As people navigate their spinal problems the question most will face is whether or not to have surgery and when. There are times when surgery must be the first option and the conservative approaches of chiropractics, physical therapy, medications and pain management are not appropriate. When there is a neurological deterioration or deficit from trauma or a chronic condition such as stenosis, spondylolisthesis and scoliosis are causing neurological damage surgery is necessary.
The harder issue is when the need for surgery is subjective, as is frequently the case with herniated discs. Sometimes it’s a choice between a longer road to relief with conservative treatments and it’s a judgement call based on the patient’s quality of life and predicted outcomes. As a spine surgeon I am well familiar with the paradox of two patients with clearly diagnosable identical spine problems, one is in agony and the other is perfectly fine yet they are anatomically indistinguishable in the diagnostic imaging.
The question is what treatment to access at which point – each pathway has its advantages and limitations. Surgery can do things that chiropractics, physical therapy, and pain management cannot – and is an excellent option once those two options have been exhausted. I have a network of pain doctors, chiropractors, physical therapists and physiatrists who I know are clinically excellent but more importantly will be honest and ethical in their assessment.
The painful reality – no pun intended – is that people can have a moderate disc herniation and be a superb candidate for surgery with a curative outcome yet wander in limbo and lose quality of life for far too long because did not seek an opinion from a surgeon. As a patient is seeking relief from the more conservative non-surgical tools (PT, Chiro, Meds, Pain Management) they should seek an opinion from a surgeon to hear their comparative opinion.
Some disc herniations resolve themselves, other can only be dealt with through surgical intervention as pain episodes ebb and flow. If a disc is torn or ruptured – only surgery can seal the cartilage back up or remove the portion that is pressing and leaking fluid on the nerve causing fiery radiating pain. Only surgery can opened the narrow channels of bone in the vertebrae that cause painful stenosis. The straightening and alignment of vertebrae for considerations like spondylolisthesis and scoliosis is achieved surgically, never through conservative approaches and may involve prosthetic tools that help such as stabilizing rods and cages. While every case if different a reasonable trial of physical therapy, chiropractics and pain management maybe effective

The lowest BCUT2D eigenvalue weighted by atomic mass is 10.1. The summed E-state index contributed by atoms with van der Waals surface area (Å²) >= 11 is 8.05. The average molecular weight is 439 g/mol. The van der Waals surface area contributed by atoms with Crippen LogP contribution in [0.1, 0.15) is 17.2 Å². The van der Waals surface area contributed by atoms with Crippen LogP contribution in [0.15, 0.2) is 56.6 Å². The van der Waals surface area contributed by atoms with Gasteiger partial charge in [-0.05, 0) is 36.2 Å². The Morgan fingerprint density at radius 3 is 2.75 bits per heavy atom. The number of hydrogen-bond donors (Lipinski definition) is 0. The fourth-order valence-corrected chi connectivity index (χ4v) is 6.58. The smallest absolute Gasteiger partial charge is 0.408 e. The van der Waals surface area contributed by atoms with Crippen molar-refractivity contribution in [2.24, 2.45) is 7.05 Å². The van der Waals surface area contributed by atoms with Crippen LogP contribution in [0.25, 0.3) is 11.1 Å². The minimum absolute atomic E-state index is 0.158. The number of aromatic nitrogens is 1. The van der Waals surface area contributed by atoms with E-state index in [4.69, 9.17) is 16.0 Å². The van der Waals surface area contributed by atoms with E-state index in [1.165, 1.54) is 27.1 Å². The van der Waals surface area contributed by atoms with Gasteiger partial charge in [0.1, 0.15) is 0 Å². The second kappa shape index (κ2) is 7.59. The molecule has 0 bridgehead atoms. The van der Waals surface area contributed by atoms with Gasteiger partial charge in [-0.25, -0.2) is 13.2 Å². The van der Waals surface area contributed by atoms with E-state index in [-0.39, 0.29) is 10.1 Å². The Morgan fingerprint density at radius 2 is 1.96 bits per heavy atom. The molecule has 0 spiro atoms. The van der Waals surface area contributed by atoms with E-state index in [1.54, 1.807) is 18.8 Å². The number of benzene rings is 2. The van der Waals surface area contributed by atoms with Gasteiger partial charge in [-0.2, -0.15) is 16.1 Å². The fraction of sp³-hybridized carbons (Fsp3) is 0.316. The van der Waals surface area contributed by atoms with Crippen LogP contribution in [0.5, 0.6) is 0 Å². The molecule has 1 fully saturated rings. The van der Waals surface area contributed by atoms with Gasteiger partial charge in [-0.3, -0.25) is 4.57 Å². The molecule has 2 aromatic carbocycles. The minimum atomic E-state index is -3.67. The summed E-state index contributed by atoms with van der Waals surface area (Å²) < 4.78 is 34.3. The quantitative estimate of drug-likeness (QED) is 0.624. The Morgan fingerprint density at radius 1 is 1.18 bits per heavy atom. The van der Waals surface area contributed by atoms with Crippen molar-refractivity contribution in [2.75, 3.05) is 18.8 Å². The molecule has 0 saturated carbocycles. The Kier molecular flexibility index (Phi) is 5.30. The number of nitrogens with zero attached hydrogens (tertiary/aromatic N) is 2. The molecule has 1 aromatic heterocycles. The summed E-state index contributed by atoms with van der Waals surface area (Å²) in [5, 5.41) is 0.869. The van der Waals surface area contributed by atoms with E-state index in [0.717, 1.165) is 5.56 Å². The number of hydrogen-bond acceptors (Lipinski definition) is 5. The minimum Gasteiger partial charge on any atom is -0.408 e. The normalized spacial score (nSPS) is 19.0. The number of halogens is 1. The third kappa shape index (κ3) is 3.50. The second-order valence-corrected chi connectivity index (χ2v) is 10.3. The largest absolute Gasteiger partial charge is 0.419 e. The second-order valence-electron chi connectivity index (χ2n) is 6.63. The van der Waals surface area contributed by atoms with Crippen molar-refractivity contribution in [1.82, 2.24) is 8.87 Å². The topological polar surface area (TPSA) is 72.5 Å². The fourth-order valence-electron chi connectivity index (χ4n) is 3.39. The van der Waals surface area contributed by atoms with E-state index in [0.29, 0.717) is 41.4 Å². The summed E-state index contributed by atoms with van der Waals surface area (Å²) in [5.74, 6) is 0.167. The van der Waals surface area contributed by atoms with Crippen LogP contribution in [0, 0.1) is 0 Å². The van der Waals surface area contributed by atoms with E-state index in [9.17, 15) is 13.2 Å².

It is important for people to understand that there are generally recommended conservative treatment approaches to any spinal condition. But ultimately, the decision should be made between you and your surgeon on the basis of your quality of life and prognosis.
In 2006, the Journal of the American Medical Association (JAMA) published the Spine Patient Outcomes Research Trial (SPORT) study which compared patients suffering with sciatica who had lumbar discectomy surgery to those who had non-operative care. The data from hundreds of patients over 13 clinical sites and measured over several years showed that while both groups improved, those who chose surgery had better and more rapid improvement and satisfaction. (1)
When I see a patient and I diagnose them with a routine condition – the most common being disc herniation, spondylolisthesis, scoliosis, stenosis or degenerative disc disease– I tell them based on the severity of the condition that with chiropractics and physical therapy they may be able to avoid surgery and I refer them to colleagues. I also tell them that surgery can repair the condition if these fail and we set a time frame after which it will be apparent they need surgery.
The conversation about going forward with surgery should be between you and your surgeon, ideally with input from your pain management physician, physical therapist and/or your chiropractor. I frequently speak with those allied health professionals especially if I was the referring surgeon and ask their opinion. No one can force you to have surgery – but if you want to save yourself months of agonizing pain and schedule disruptions, a surgery can be a safe and appropriate option that will achieve an even better outcome.